Hejaz. On 1 November, Lawrence sailed on to Jiddah, then changed ships bound for Port Sudan and Khartoum. There he spent his time in discussions with Sir Reginald Wingate, who had been chosen to replace Sir Henry McMahon as the British High Commission in Cairo.
On Lawrence’s return to Cairo, he would find that his long-
hoped-for transfer to the Arab Bureau had at last been approved.
“I felt at first glance that this was the man I had come to Arabia to seek — the leader who would bring the Arab Revolt to full glory. Feisal looked very tall and pillar-like, very slender, in his long white silk robes and his brown head-cloth bound with a brilliant scarlet and gold cord. His eyelids were dropped; and his black beard and colourless face were like a mask against the strange, still watchfulness of his body. His hands were crossed in front of him on his dagger.
“I greeted him. He made way for me into the room, and sat down on his carpet near the door. As my eyes grew accustomed to the shade, they saw that the little room held many silent figures, looking at me or at Feisal steadily. He remained staring down at his hands, which were twisting slowly about his dagger. At last he inquired softly how I had found the journey. I spoke of the heat, and he asked how long from Rabegh, commenting that I had ridden fast for the season.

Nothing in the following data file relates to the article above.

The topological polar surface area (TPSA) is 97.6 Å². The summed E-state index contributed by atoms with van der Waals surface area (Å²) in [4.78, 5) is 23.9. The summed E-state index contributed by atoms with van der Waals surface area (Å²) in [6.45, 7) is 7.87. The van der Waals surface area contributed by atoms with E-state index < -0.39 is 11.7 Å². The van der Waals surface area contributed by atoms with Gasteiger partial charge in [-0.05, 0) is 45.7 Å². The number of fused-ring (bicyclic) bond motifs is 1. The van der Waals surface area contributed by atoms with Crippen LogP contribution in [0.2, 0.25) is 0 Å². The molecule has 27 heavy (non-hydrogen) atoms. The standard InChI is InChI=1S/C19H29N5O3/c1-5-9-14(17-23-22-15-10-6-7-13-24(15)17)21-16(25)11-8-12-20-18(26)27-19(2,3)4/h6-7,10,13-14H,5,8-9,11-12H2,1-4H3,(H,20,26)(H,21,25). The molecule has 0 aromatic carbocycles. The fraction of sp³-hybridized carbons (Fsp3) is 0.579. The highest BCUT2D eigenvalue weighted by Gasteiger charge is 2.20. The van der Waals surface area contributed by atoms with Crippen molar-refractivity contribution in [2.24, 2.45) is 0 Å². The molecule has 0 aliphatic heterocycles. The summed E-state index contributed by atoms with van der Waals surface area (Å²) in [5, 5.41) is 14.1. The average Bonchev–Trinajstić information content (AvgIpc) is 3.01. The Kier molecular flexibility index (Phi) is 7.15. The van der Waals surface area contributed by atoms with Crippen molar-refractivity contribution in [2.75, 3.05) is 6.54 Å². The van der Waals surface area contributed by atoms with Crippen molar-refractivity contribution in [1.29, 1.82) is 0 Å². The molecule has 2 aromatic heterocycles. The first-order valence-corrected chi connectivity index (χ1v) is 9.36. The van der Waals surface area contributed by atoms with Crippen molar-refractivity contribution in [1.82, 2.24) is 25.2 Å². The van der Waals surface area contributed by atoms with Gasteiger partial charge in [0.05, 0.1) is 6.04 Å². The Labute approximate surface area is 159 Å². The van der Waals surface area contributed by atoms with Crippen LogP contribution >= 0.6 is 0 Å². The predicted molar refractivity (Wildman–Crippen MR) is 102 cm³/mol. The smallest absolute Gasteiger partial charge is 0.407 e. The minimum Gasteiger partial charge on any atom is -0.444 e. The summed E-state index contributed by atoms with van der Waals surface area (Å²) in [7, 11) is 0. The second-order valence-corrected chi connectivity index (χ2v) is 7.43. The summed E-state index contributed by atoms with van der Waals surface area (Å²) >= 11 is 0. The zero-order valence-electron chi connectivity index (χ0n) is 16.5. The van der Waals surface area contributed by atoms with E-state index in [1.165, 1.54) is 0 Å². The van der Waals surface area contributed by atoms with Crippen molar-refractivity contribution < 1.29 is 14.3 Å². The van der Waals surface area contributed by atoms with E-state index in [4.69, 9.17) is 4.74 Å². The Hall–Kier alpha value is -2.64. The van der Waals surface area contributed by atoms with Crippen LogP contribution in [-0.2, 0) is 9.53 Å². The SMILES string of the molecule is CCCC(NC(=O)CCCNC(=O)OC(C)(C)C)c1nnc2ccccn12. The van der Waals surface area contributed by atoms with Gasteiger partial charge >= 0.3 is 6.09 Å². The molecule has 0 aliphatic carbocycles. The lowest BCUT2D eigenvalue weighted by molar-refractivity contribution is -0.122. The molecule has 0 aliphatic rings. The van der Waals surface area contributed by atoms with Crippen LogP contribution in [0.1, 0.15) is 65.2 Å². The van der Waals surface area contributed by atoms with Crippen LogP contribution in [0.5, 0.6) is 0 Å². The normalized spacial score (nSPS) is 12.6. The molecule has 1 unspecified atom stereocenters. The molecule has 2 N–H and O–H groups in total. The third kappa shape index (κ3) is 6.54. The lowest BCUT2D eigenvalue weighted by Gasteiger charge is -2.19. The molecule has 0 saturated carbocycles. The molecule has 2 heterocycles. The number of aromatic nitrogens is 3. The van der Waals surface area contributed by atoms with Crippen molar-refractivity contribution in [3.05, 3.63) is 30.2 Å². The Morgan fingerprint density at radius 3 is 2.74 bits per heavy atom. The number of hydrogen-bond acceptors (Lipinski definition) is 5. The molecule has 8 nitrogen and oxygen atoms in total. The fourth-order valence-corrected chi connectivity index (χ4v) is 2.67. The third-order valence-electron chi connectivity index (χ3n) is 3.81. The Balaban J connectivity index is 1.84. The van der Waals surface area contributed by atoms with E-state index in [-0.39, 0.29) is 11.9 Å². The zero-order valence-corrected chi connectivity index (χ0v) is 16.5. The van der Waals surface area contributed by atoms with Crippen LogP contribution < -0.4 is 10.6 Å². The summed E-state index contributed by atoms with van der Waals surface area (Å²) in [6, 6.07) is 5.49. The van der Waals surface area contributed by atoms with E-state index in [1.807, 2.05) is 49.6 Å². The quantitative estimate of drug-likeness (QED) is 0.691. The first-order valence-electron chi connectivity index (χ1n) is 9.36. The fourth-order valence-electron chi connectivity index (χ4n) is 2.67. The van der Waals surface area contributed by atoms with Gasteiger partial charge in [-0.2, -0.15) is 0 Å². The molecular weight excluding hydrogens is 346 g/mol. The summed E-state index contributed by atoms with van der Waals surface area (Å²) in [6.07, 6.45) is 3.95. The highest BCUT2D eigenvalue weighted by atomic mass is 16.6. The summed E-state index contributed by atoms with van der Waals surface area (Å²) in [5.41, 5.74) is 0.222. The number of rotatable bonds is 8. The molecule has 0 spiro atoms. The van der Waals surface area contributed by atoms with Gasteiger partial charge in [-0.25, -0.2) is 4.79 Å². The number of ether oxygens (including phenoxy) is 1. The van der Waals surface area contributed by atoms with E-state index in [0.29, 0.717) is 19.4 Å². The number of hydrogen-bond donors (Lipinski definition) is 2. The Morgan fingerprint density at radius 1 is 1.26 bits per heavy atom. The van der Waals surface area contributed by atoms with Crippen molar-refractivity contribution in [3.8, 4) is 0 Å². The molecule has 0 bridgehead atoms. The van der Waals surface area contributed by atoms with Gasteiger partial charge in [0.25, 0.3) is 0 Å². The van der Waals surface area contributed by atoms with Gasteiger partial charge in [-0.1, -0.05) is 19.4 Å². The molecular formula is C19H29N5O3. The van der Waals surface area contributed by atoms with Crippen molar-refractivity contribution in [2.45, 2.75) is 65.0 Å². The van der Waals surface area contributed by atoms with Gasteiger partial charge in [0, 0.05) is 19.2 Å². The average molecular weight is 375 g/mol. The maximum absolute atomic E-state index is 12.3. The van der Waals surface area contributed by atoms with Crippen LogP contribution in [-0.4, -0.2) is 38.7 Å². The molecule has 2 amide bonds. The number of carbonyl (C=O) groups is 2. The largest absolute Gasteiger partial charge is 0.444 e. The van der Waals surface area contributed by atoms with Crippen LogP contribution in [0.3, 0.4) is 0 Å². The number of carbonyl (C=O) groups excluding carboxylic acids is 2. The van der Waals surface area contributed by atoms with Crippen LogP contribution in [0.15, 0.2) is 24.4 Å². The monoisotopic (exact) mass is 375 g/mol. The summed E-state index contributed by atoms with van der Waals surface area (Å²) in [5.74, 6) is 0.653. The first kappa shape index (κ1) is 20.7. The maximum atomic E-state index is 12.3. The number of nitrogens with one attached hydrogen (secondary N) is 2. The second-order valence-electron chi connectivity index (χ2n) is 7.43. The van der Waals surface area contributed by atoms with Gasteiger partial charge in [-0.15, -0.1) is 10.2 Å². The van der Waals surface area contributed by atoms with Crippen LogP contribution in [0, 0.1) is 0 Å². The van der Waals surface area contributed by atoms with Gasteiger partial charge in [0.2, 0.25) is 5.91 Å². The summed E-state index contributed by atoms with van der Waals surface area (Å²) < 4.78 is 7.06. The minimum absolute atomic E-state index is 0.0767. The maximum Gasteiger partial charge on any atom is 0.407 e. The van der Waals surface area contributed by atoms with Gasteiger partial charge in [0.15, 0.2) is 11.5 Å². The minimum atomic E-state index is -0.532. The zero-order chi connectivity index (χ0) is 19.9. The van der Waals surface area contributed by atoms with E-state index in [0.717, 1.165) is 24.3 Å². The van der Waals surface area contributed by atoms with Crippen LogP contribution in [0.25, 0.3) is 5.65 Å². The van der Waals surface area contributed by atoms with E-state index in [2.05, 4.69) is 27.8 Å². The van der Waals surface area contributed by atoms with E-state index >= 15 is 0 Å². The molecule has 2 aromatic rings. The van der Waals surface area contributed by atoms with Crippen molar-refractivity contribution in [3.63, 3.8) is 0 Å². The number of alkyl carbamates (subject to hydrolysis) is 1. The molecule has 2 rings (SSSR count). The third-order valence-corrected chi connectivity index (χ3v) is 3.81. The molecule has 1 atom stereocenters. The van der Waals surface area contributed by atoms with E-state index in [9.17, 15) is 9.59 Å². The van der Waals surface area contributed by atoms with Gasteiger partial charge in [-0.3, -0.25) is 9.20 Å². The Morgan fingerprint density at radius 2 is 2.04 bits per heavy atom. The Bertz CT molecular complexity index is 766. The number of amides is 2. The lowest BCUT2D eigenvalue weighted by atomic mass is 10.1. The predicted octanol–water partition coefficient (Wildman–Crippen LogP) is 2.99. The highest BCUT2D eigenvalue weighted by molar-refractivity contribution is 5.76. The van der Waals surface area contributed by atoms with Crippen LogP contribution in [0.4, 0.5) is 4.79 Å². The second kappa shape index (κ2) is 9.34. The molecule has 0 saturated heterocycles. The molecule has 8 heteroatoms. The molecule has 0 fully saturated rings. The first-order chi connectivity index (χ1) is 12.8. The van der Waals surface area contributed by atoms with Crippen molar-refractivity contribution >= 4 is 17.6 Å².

” ‘And do you like our place here in Wadi Safra?’
” ‘Well; but it is far from Damascus.’ “
Events of 23 October 1916 as recounted by T. E. Lawrence in Seven Pillars of Wisdom (1926).
At Wadi Safra, Lawrence met the fourth of Sherif Hussein’s sons, and his quest to find a prophet to lead the Arab Revolt was over.